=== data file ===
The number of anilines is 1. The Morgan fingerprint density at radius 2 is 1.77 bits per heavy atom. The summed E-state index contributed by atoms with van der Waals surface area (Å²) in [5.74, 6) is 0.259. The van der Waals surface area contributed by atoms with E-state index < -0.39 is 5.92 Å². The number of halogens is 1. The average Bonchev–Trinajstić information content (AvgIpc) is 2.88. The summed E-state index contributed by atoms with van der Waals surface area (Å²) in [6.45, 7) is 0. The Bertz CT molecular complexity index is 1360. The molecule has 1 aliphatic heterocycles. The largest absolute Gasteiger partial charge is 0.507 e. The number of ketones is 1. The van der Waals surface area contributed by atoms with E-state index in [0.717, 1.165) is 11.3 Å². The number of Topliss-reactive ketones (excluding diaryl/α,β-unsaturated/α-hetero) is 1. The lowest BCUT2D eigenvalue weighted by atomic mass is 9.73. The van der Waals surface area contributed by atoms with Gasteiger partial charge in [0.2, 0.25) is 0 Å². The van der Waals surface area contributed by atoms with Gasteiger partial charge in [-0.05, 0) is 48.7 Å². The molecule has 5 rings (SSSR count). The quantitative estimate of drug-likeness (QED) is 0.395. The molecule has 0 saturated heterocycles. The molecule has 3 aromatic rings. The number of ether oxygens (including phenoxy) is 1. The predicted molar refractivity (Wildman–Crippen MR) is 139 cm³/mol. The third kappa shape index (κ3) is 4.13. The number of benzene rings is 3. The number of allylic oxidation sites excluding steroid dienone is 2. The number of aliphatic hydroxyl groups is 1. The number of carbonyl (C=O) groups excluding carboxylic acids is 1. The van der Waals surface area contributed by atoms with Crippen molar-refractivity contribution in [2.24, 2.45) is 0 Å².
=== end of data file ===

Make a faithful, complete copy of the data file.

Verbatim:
The number of anilines is 1. The Morgan fingerprint density at radius 2 is 1.77 bits per heavy atom. The summed E-state index contributed by atoms with van der Waals surface area (Å²) in [5.74, 6) is 0.259. The van der Waals surface area contributed by atoms with E-state index < -0.39 is 5.92 Å². The number of halogens is 1. The average Bonchev–Trinajstić information content (AvgIpc) is 2.88. The summed E-state index contributed by atoms with van der Waals surface area (Å²) in [6.45, 7) is 0. The Bertz CT molecular complexity index is 1360. The molecule has 1 aliphatic heterocycles. The largest absolute Gasteiger partial charge is 0.507 e. The number of ketones is 1. The van der Waals surface area contributed by atoms with E-state index in [0.717, 1.165) is 11.3 Å². The number of Topliss-reactive ketones (excluding diaryl/α,β-unsaturated/α-hetero) is 1. The lowest BCUT2D eigenvalue weighted by atomic mass is 9.73. The van der Waals surface area contributed by atoms with Gasteiger partial charge in [0.2, 0.25) is 0 Å². The van der Waals surface area contributed by atoms with Gasteiger partial charge in [-0.05, 0) is 48.7 Å². The molecule has 5 rings (SSSR count). The quantitative estimate of drug-likeness (QED) is 0.395. The molecule has 0 saturated heterocycles. The molecule has 3 aromatic rings. The number of ether oxygens (including phenoxy) is 1. The predicted molar refractivity (Wildman–Crippen MR) is 139 cm³/mol. The third kappa shape index (κ3) is 4.13. The number of benzene rings is 3. The number of allylic oxidation sites excluding steroid dienone is 2. The number of aliphatic hydroxyl groups is 1. The number of carbonyl (C=O) groups excluding carboxylic acids is 1. The van der Waals surface area contributed by atoms with Crippen molar-refractivity contribution in [2.24, 2.45) is 0 Å².